A wooden goblet with a lid, decorated with fine carving. The base is decorated with a ring of gadroons. The goblet is finely carved with flower and leaf motifs. The upper rim is decorated with a fluted edge and opposing rams heads that function as handles. The lid is decorated with acanthus and a torqued fluted finial.
Aubert-Henri-Joseph Parent (Cambrai 1753 – 1835 Valenciennes)
Parent was a French architect, draughtsman, sculptor of stone and wood. He was trained in Paris and Rome whereafter he worked in Paris. His fame rose swiftly when he had presented his limewood reliefs to Louis XVI. Supported by the king he travelled to Italy in 1784 to accomplish his training. At the outbreak of the Revolution, Parent seeks refuge in Switzerland and will not return to France before 1813. Once back in France he takes up a position as teacher in architecture at the Académie de Valenciennes. A post that he will hold until his death in 1835. He was the father of the architects Clément and Henri Parent.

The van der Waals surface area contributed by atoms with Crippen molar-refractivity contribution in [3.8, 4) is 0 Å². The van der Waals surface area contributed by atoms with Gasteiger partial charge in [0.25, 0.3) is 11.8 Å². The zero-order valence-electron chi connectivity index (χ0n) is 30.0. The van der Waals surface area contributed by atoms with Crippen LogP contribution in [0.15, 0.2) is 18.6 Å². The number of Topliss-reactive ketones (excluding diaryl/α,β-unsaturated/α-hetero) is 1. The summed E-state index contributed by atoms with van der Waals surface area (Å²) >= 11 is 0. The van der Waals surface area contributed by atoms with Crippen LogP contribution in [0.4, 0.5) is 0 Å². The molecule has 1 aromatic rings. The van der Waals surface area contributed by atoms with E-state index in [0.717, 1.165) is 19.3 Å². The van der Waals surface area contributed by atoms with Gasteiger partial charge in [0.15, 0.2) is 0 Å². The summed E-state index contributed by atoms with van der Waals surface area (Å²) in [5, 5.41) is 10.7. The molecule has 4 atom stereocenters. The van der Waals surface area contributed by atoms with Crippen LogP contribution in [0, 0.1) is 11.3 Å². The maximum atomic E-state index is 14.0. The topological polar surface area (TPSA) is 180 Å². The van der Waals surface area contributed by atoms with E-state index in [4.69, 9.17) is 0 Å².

Parent’s work is characterized by meticulous detail and abundant use of elements of the natural world. These elements become very popular in applied arts after the publication of Jean-Jacques Rousseau’s ‘Émile, ou De l’éducation’, in which nature is positioned over society. Frequently returning themes are birds with their nests and eggs, insects, posies, and minutely detailed flowers and leaves. But Parent also made portraits, decorations with martial attributes, religious representations, clock cases, and tobacco boxes. His work is of an unsurpassed accuracy and finesse with representations that are true to nature. His work is represented in many collections worldwide, among them the J. Paul Getty Museum in Los Angeles, the Metropolitan Museum in New York, and museums in France, Switzerland, and Germany.